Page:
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It is certain that Spurs will select Victor Wembania on June 22. After that, everything is up in the air. While getting the first overall pick is an obvious blessing, it forces the Spurs to make some tough decisions going forward.



The first instinct is to try to speed up the rebuild. Use cap space to get a solid starting point guard, bolster forward depth and regain a winning mentality to at least make a run for the playoffs in Wemby’s rookie year.

While it simply makes sense to go with that plan, the Spurs need to take things slowly for at least a year to make sure they build the right foundation. Here’s why.

The Spurs still don’t know what they have

Wembanyama seems close to a sure thing as long as he stays healthy, so the schedule shouldn’t hurt him that much. Spurs still have a lot of young players who are trying to find their place in the league and need more time to prove their worth. Bringing reinforcements can slow down the process.

Malachi Branham has shown that his mid-range pull-up has translated better than many expected in the pros, but the team has had the freedom to be a weapon because of its depth at the guard positions. Branham wouldn’t have gotten much playing time if Josh Primo hadn’t been cleared of the scandal, and injuries to players like Romeo Langford helped. Fellow starter Blake Wesley wasn’t as fortunate, as a self-inflicted injury sidelined him at the worst of the season, and even when the team benched several players, minutes became hard to come by. Both still need a lot of reps before establishing themselves as major units.

Let’s say the Spurs keep Trey Jones and bring in a veteran guard like Fred VanVleet, which would make sense if the idea is to win. Where do Branham and Wesley hang out? Jones, VanVliet (or another veteran guard) and Devonte Graham will take minutes at point guard and pick up some pieces left over by Devin Vassell at shooting guard. Playing time for young starters is simply not available. Likewise, having too many ball handlers could hurt Jeremy Sochan on offense, as he won’t get the chance to unleash more of his playmaking abilities. Allowing the youngster to go through growing pains with a long leash and minutes may hurt in the short term, but it will pay off in the long run.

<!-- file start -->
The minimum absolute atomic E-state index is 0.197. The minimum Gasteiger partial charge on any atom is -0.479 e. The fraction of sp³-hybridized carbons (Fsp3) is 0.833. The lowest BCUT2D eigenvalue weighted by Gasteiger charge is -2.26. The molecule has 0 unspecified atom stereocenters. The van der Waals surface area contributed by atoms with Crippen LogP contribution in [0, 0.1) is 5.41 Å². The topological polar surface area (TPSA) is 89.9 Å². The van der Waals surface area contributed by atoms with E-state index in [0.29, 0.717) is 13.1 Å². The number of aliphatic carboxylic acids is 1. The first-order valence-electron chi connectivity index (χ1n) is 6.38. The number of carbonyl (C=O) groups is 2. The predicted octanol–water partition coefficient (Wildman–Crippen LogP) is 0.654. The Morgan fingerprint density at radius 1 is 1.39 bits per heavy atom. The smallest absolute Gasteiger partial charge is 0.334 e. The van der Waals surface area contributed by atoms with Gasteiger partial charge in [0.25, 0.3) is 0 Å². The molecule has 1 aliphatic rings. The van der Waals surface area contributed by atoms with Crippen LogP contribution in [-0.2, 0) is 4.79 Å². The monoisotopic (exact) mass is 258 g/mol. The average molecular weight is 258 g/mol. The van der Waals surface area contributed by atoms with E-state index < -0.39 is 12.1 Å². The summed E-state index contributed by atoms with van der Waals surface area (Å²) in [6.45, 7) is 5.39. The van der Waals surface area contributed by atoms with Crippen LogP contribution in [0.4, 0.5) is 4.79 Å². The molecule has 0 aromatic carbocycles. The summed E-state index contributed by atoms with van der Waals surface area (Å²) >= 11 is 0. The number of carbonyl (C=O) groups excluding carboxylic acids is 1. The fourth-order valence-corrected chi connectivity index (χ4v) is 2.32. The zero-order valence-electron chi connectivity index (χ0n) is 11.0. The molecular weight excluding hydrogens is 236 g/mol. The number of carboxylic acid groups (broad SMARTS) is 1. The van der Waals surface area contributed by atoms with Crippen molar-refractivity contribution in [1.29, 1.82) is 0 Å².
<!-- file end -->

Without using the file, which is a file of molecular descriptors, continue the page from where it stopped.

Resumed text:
There is probably no second star on the roster yet.

Assuming Wembanyama becomes a superstar or at least a perennial superstar, do the Spurs have a second star to help carry the load? If the answer is no, then getting another chance at a high draft pick is probably the best way to get one.

Trying to build a contender around one star is tough. Even Tim Duncan needed help. There are outliers like the 2011 Dirk Nowitzki Mavericks, but often teams need players above the middle to win titles, and the Spurs may not have one of those yet. Devin Vassell could be a Khris Middleton-type second option, but he has only played 38 games in that role so far. Keldon Johnson can be a 20-point-a-night scorer even on a good team if his outside shooting rebounds, but the concerns on the other end are real. Sochan has shown as much promise as Pascal Sicam, but it’s still too early to bank on him getting there. As mentioned, the Spurs don’t even know what they have yet when it comes to a lot of young players.

The concern with proving the existence of a second star is that a team can spend years looking for one and never find one, making the rebuild very slow. Conversely, for a franchise not in a particularly exciting market, the draft is the best way to acquire top-level talent, and allows for some degree of coordination when it comes to building rookie contracts and restricted free agency. The roster is confident Spurs can lock Wenbanyama up on a cheap contract for four years and keep him after that, but he could be on a shorter contract. The time to lose would be in the first two years of his rookie deal to find a costar that could lead to the kind of winning streak that would keep the French big man around long-term. Early playoffs don’t mean as much as a core of strong contenders in the future.

The Spurs may find a way to thread the needle, but it won’t be easy

Another loading season may not be what Spurs want, so if they are more patient, they may try to figure it out in midfield, even if they clearly understand the dangers of going for a winning approach now. Reports of San Antonio looking to get another first round pick would make sense in that situation. Finding the right trade partner can be difficult, but there are a few teams in the lottery like the Pacers and Pistons who have good young guards in place and may be interested in young wings and draft compensation. If there’s anyone in that range that the Spurs think could be Robin to Wembley Batman, it wouldn’t be a bad idea to use a lot of their resources to get them.

It would make sense to get a young veteran who has the potential to be great in the future and who will be good right away, with room to grow in Wembanyama’s side. Again, finding the right targets isn’t easy, but if the Trail Blazers decide they need a big backcourt or blow it up and are open to trading Anferni Simmons, he could get a good one. Tyrese Maxey’s availability seems highly unlikely, but he’s another name that fits the bill. The key is to target players who have shown they can perform well while still having untapped potential, but trying to find teams willing to part with them can be challenging.

There are ways for the Spurs to speed up the rebuild without damaging the team’s ceiling in the long term, but taking those paths won’t be easy. The front office should explore all avenues, but if they end up going through one more watershed period, it might be the best option.

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